In order to accommodate the elevator that will carry visitors to the observatory atop the western tower, the normal cable-stayed design had to be modified, according to Burgess. Normally, the cable stays are attached vertically, passing through the center of the tower, one directly above the other.
Because the elevator shaft is located in the center of the western tower, the cable stays in the Penobscot Narrows Bridge had to be offset so that they run from the center of the bridge deck through the tower in pairs, one cable stay on each side of center. Viewed from above, the cable stays form a V-shaped pattern which is unique among cable-stayed bridges.
Each cable stay holds individual, much smaller cables, the number varying between 41 and 73 cables based on the stay’s location on the bridge. There are fewer individual cables in the stays nearest the towers and increasingly more cables the farther away the stay is from the towers.
Another special feature in the bridge is the use of a cradle (similar to a culvert or pipe) that carries the cable stays through the tower. Each cable stay travels through a sleeve in the cradle which is embedded in the tower, so that the cables run from one deck anchor up through the tower and down to a corresponding anchor on the other side of the tower.
“With the individual cables there, you can replace one at a time, while maintaining traffic on the bridge,” Burgess said. “And the crews can work from under the bridge deck where they are protected inside the bridge.”
Only one other bridge uses the cradle design, he said. That bridge is under construction in Toledo, Ohio.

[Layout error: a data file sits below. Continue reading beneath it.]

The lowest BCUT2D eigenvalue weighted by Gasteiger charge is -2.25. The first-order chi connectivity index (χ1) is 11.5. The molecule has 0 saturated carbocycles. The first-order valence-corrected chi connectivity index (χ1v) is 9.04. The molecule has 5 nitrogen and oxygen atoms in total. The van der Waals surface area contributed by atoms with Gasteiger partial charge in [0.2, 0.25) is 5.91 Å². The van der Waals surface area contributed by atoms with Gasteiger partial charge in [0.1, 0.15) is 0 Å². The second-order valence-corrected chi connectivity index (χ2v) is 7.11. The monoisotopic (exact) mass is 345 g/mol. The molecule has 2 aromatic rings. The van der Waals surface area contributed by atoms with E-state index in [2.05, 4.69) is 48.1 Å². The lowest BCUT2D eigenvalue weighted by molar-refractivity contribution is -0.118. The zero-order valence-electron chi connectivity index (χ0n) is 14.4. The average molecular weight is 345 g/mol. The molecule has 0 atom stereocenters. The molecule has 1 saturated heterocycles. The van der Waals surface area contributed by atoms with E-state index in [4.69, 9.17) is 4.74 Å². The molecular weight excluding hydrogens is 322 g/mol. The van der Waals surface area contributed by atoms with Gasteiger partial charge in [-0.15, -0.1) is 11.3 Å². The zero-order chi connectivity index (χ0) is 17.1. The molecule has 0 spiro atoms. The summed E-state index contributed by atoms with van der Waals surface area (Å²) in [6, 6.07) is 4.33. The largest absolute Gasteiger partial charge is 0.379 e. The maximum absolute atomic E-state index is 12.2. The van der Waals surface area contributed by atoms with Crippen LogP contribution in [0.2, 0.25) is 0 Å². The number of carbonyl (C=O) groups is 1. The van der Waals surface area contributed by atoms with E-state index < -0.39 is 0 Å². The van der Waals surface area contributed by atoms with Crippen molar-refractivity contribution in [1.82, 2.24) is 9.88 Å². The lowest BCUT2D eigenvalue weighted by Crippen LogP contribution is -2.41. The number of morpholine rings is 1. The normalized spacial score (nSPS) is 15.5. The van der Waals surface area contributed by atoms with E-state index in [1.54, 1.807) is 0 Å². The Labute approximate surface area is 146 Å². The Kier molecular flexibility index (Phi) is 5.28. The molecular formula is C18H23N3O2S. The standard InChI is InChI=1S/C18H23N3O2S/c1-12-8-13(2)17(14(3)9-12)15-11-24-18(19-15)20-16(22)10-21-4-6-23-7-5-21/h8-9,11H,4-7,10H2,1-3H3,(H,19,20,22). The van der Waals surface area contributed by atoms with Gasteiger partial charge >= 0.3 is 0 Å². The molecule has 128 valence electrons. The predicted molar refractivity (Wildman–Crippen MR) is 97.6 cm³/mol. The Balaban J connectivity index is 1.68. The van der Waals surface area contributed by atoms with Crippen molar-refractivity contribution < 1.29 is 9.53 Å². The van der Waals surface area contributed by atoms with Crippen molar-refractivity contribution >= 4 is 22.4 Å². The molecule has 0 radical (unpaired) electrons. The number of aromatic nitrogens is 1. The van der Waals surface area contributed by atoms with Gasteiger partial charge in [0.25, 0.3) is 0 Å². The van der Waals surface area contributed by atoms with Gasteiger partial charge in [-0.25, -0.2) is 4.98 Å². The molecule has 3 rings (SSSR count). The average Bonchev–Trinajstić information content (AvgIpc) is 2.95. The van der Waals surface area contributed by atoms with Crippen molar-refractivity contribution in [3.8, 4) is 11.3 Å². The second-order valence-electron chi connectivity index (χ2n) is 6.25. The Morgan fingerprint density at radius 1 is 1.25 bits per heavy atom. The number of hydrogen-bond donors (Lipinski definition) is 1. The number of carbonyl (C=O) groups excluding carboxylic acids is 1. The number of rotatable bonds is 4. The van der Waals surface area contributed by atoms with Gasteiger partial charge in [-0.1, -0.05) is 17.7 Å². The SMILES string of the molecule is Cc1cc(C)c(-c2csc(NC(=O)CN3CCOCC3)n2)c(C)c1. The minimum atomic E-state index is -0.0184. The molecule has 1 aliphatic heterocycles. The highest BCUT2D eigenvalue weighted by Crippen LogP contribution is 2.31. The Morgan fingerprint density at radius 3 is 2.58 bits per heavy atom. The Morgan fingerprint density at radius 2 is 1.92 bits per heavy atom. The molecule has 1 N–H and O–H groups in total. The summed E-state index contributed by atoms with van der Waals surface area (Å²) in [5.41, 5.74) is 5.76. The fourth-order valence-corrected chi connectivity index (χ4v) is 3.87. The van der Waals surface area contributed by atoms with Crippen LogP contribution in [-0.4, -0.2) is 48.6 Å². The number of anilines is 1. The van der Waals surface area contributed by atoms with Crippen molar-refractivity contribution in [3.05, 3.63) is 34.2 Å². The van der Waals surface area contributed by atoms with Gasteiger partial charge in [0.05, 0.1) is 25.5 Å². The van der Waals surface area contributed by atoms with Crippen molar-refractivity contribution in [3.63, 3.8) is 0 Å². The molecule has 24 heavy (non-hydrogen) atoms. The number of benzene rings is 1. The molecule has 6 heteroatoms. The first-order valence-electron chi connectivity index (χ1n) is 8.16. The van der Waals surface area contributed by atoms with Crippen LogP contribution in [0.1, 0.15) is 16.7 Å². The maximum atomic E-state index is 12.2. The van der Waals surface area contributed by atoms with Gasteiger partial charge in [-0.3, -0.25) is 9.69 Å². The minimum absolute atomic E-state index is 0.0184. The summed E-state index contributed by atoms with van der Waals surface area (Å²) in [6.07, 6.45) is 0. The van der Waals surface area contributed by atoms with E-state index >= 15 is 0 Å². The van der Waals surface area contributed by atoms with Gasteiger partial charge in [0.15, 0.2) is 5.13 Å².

Other unique features of the bridge include:
. A gas protection system for the cables. The cable will be protected by a pressurized gas system that includes monitors that will alert DOT to any leaks that develop in the cable stays.
. A built-in force-monitoring system. This allows the state to monitor the force loads on individual cable stays easily and inexpensively to ensure that they are performing as designed.
. A curved, banked deck on the Prospect side of the bridge. That allowed the state to save money on land acquisition and blasting of ledge on the western approach to the bridge.
. Speed of design and construction. The work was completed in about half the time it normally takes to design and build a project such as this one.
. Construction method. An owner-facilitated, design-build format allowed the DOT, the designer and the contractor to work together as a team to complete the bridge. The method allowed construction to begin on the bridge while other sections were still being designed.
Join the Bridgewalk
The bridge will open to the public from 9 a.m. to 4:30 p.m. Saturday, although most events are scheduled to end by 3 p.m. Shuttle buses from parking areas in Bucksport, Verona Island and Prospect also will stop running at 3 p.m.
On the cover
An aerial view of Fort Knox in Prospect, the Waldo-Hancock Bridge
and the new Penobscot Narrows Bridge connecting Prospect and Verona Island right after sunrise on Sept. 30.
To purchase reprints of BDN photos, call 990-8100.